Marguerite Caine has done the impossible, traveling to alternate dimensions with the Firebird—the brilliant invention of her parents, her boyfriend, Paul, and their friend Theo. But she has also caught the attention of enemies willing to kidnap, blackmail, and even kill to use the Firebird for themselves.
When Paul’s soul is splintered into four pieces—pieces that are trapped within Pauls in other dimensions—Marguerite will do anything, and travel anywhere, to save him. But the price of his safe return is steep. If she doesn’t sabotage her parents in multiple universes, Paul will be lost forever.
Unwilling to sacrifice her family, Marguerite enlists the brilliant Theo to help. The two forge a plan to save Paul and the Firebird, but succeeding means outsmarting a genius and risking not only their lives but also the lives of their counterparts in every other dimension.
Their mission takes them to the most dangerous universes yet: a war-torn San Francisco, the criminal underworld of New York City, and a glittering Paris where another Marguerite hides a shocking secret. Each leap brings Marguerite closer to saving Paul—but her journey reveals dark truths that lead her to doubt the one constant she’s found between worlds: their love for each other.
Ten Thousand Skies Above You gave me some of the things that I wanted more of in the first book, but it also gave me more of something I didn’t want. This book was a great sequel. I feel like it gave all the big reveals at the right times. Leaving the reader in suspense, but not for so long that it was frustrating. I think the story was complicated but compelling. There were so many different dynamics and questions that were brought up like the ethical and moral complications of inhabiting yourself from another reality and making choices for them. I thought it brought up some interesting conversations.
Marguerite was honestly a little annoying in this second book. She’s conflicted between the differences in the people she loves that she’s met in other realities. She’s not sure if the soul is consistent with every version that she meets. After meeting some less than nice versions of the man she loves, she’s unsure how to feel about the darkness she now knows lives in all the different versions of him. She’s also faced with some ethical complications that have arisen because of the choices she made while inhabiting another reality’s Marguerite. This provided interesting conversation about everything that they were trying to do. But despite these interesting problems there was a constant dialogue about whether she loved one boy or another. The dreaded love triangle. It’s here and it’s annoying.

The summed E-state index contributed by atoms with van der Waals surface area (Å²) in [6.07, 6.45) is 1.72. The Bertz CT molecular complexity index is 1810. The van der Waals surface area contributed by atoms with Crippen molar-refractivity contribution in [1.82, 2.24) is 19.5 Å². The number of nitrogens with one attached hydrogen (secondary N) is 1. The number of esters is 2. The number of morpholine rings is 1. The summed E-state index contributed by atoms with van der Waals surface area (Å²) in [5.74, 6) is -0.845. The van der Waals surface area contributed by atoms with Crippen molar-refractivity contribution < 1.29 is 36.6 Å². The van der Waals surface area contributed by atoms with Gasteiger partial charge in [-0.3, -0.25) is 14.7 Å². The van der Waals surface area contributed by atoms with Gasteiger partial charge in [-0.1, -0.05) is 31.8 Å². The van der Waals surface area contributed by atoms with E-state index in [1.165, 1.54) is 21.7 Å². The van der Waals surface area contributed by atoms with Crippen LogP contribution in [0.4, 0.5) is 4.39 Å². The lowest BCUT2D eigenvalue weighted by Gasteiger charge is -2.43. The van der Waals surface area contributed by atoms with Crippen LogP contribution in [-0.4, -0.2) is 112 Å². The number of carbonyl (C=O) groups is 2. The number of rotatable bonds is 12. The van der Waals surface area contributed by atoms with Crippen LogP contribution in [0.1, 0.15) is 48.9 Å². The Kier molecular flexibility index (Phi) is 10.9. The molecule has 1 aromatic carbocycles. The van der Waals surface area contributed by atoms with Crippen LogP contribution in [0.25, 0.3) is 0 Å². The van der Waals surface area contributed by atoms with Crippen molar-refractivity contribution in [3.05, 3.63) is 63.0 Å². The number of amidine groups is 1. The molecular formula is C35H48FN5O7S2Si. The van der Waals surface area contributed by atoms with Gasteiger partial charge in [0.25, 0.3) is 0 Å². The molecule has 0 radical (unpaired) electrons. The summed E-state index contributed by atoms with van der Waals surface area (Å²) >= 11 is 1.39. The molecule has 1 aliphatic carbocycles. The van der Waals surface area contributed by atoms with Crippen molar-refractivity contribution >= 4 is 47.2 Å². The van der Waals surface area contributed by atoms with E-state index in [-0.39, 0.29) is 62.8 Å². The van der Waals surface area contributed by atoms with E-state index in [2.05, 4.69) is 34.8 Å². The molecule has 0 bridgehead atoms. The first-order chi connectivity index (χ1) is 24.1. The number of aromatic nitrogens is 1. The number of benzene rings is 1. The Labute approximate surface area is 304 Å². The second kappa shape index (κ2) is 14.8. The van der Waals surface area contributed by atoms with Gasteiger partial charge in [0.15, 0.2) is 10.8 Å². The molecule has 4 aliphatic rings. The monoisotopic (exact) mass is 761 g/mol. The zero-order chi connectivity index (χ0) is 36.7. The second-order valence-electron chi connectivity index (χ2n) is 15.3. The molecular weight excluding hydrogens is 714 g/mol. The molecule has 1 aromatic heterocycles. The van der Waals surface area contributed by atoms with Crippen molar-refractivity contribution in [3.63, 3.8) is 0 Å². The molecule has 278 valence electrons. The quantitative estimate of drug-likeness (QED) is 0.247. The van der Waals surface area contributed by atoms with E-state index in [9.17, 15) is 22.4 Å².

Even though I didn’t enjoy the love triangle aspect, I did really like the two characters that are the cause of it. I love that they are friends with one another and are choosing not to let their feelings for Marguerite get in the way of their own relationship. I also really liked getting to learn more about their pasts.
My favorite thing about this book was the other universes we got to visit. They were all so different and some were just downright frightening. I enjoyed getting this view into the other kinds of worlds that could be out there and the effects that one choice could have on the world. I liked being able to meet all the different versions of the characters.
I thought the villain became way more complicated in this sequel. The person we thought was the big bad in the first book was actually working for someone else. It was really interesting because the reasoning behind their actions was out of love, even though their actions were not that great. I’m interested to see how things will play out in the final book.
Overall, this story was more complex than I was expecting. I think I liked this one more than the first and I’m excited to continue and see how the rest of the story will conclude. There were things I liked and others that I didn’t, but like I said in my review for the first book, this would be great for someone that is new to the science fiction genre or for those that like less science-y scifi.
Keep on reading lovelies, Amanda.